‘Sorry. What did you ask?’
Jesse tilted his head, and the reflection—if that’s what it had been—was gone.
‘I asked how you destroyed an entire top-secret underground complex with nothing more than a couple of coins and some cigarettes in your pocket?’
‘I—’ Jesse began. He stopped and looked sheepish. ‘I have no idea. Not really.’
‘Did you walk there?’
‘Could you be a touch more specific?’ Finn asked drily.
‘It wasn’t too hard to get a lift most of the way.’
‘The site isn’t on any map. You must have an exceptional sense of direction.’
A hint of a smile. ‘Sort of.’
‘I see. Another sort of.’ Finn glanced sidelong at the photograph he’d recently hung above Jesse’s desk, a platinum print of a bat suspended from a tree branch in summer. There was an ethereal quality to the moonlight, as though the scene had been frosted with ice.
Jesse noticed the direction of Finn’s gaze. ‘I don’t suppose a bat has any idea how it navigates either, but it does.’
‘Perhaps in time you’ll come to understand it better,’ Finn said.
‘Yeah.’ This time Jesse gave a short, harsh laugh. ‘Maybe.’
The room was quiet till Finn shook his head. ‘And maybe it doesn’t matter all that much.’
‘Like those who are blind preferring their blindness?’ Jesse asked with heavy sarcasm.
‘You’re not suggesting that if bats understood how their radar worked, it would help them to fly better? To live better?’
‘I suppose not.’ Arms folded, Jesse stared at the bat as though it might swoop for his head if he dared to speak. Suddenly he cried out, ‘But how do I live with this?’ And then was glad he’d said it.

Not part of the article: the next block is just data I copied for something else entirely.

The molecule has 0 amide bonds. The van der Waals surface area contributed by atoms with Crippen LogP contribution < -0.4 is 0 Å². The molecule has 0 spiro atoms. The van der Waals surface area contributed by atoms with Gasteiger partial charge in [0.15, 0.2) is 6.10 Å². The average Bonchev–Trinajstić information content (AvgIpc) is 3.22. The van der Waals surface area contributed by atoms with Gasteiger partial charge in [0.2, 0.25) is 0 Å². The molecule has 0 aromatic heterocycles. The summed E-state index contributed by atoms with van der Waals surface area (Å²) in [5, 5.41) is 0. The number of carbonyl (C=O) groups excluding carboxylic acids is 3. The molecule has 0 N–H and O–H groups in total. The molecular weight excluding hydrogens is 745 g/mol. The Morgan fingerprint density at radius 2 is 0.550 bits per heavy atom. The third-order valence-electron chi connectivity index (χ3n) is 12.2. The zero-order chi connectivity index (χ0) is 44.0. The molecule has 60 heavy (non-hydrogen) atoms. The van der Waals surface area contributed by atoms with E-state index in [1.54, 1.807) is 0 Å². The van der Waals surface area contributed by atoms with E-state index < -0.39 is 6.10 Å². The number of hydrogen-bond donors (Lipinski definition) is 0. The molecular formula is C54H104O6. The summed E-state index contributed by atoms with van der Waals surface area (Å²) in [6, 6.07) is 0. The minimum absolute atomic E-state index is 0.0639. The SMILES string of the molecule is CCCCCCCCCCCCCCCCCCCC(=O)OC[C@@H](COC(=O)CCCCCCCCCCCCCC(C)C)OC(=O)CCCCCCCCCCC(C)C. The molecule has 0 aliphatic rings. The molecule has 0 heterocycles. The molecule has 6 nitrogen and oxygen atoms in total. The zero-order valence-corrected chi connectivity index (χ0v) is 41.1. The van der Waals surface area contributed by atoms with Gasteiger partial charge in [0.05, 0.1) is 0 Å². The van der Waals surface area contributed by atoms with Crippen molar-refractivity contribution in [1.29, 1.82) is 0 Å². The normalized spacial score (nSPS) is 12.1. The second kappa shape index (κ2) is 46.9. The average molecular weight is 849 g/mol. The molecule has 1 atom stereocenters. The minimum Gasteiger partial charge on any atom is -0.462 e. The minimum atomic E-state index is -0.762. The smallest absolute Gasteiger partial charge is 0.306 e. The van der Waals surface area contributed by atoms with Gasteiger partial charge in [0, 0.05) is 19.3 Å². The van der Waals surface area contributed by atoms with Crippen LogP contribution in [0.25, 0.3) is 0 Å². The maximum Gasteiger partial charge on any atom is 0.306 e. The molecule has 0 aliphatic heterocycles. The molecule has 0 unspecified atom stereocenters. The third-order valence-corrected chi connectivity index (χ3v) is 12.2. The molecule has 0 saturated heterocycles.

Jesse held out a hand, palm up. The top rose into the air, spun rapidly for a few seconds, and disappeared.
Finn’s eyes swept the room. ‘Where did it go?’
‘Into the game.’
‘What are you talking about? Which game?’
‘Come and look.’
Finn went with Jesse to his desk, where he pressed the enter key on the laptop. Almost immediately the screen showed the interior of a room. This room—Jesse’s. Jesse fiddled with the mouse, and with a dizzying sweep the window swung into view, where on the sill lay the little top. Finn whirled to face the window. And there it was: the top resting in plain sight, no more subversive than a wooden bauble. Like one of those hand-carved figures Meg hung on their tree at Christmas.
‘It wasn’t there before,’ Finn said rather stupidly. ‘I’d have noticed.’
‘Is it real?’
Jesse snorted. ‘You tell me what’s real.’ He walked over to the window, picked up the top, and tossed it to Finn, who caught it easily in his hand. He looked back at the monitor. The top had disappeared from view.
‘I see,’ Finn said. Though of course he didn’t.